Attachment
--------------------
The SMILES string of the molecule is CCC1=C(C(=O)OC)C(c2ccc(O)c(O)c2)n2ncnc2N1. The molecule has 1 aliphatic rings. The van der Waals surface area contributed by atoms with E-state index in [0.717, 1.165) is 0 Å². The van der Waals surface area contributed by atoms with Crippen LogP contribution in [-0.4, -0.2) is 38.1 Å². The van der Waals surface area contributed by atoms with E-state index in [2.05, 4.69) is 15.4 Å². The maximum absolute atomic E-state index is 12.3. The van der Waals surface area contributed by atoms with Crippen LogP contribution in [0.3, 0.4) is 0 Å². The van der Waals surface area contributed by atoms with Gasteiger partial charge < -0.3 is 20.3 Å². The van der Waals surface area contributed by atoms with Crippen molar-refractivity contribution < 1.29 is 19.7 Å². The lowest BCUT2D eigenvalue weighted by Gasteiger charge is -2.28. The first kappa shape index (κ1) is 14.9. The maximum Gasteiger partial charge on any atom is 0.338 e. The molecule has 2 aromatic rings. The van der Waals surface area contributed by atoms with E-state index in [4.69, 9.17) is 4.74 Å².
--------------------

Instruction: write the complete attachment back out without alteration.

The SMILES string of the molecule is CCC1=C(C(=O)OC)C(c2ccc(O)c(O)c2)n2ncnc2N1. The molecule has 1 aliphatic rings. The van der Waals surface area contributed by atoms with E-state index in [0.717, 1.165) is 0 Å². The van der Waals surface area contributed by atoms with Crippen LogP contribution in [-0.4, -0.2) is 38.1 Å². The van der Waals surface area contributed by atoms with E-state index in [2.05, 4.69) is 15.4 Å². The maximum absolute atomic E-state index is 12.3. The van der Waals surface area contributed by atoms with Crippen LogP contribution in [0.3, 0.4) is 0 Å². The van der Waals surface area contributed by atoms with Gasteiger partial charge < -0.3 is 20.3 Å². The van der Waals surface area contributed by atoms with Crippen molar-refractivity contribution < 1.29 is 19.7 Å². The lowest BCUT2D eigenvalue weighted by Gasteiger charge is -2.28. The first kappa shape index (κ1) is 14.9. The maximum Gasteiger partial charge on any atom is 0.338 e. The molecule has 2 aromatic rings. The van der Waals surface area contributed by atoms with E-state index in [4.69, 9.17) is 4.74 Å².